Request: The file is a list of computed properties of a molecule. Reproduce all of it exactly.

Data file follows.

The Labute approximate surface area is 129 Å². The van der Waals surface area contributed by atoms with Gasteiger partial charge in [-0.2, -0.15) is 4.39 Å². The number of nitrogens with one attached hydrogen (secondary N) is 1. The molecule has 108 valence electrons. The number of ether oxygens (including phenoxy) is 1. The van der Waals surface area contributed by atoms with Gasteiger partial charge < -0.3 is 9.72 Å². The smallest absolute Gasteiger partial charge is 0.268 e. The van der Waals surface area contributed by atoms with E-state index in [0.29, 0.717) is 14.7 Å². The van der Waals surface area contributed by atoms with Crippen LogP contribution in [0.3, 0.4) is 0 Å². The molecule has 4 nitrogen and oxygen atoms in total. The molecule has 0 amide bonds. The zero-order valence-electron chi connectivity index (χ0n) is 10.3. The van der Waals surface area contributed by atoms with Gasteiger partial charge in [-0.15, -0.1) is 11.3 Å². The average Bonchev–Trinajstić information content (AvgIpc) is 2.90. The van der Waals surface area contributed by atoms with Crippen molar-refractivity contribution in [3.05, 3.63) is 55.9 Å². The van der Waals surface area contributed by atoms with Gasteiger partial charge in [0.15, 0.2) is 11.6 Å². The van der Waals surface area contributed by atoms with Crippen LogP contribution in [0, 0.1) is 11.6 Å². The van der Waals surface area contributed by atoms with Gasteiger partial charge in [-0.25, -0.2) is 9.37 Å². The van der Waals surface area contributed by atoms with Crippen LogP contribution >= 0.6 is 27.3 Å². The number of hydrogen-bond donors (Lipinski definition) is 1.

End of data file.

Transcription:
The Labute approximate surface area is 129 Å². The van der Waals surface area contributed by atoms with Gasteiger partial charge in [-0.2, -0.15) is 4.39 Å². The number of nitrogens with one attached hydrogen (secondary N) is 1. The molecule has 108 valence electrons. The number of ether oxygens (including phenoxy) is 1. The van der Waals surface area contributed by atoms with Gasteiger partial charge < -0.3 is 9.72 Å². The smallest absolute Gasteiger partial charge is 0.268 e. The van der Waals surface area contributed by atoms with E-state index in [0.29, 0.717) is 14.7 Å². The van der Waals surface area contributed by atoms with Crippen LogP contribution in [0.3, 0.4) is 0 Å². The molecule has 4 nitrogen and oxygen atoms in total. The molecule has 0 amide bonds. The zero-order valence-electron chi connectivity index (χ0n) is 10.3. The van der Waals surface area contributed by atoms with Gasteiger partial charge in [-0.15, -0.1) is 11.3 Å². The average Bonchev–Trinajstić information content (AvgIpc) is 2.90. The van der Waals surface area contributed by atoms with Crippen molar-refractivity contribution in [3.05, 3.63) is 55.9 Å². The van der Waals surface area contributed by atoms with Gasteiger partial charge in [0.15, 0.2) is 11.6 Å². The van der Waals surface area contributed by atoms with Crippen LogP contribution in [0, 0.1) is 11.6 Å². The van der Waals surface area contributed by atoms with Gasteiger partial charge in [-0.25, -0.2) is 9.37 Å². The van der Waals surface area contributed by atoms with Crippen LogP contribution >= 0.6 is 27.3 Å². The number of hydrogen-bond donors (Lipinski definition) is 1.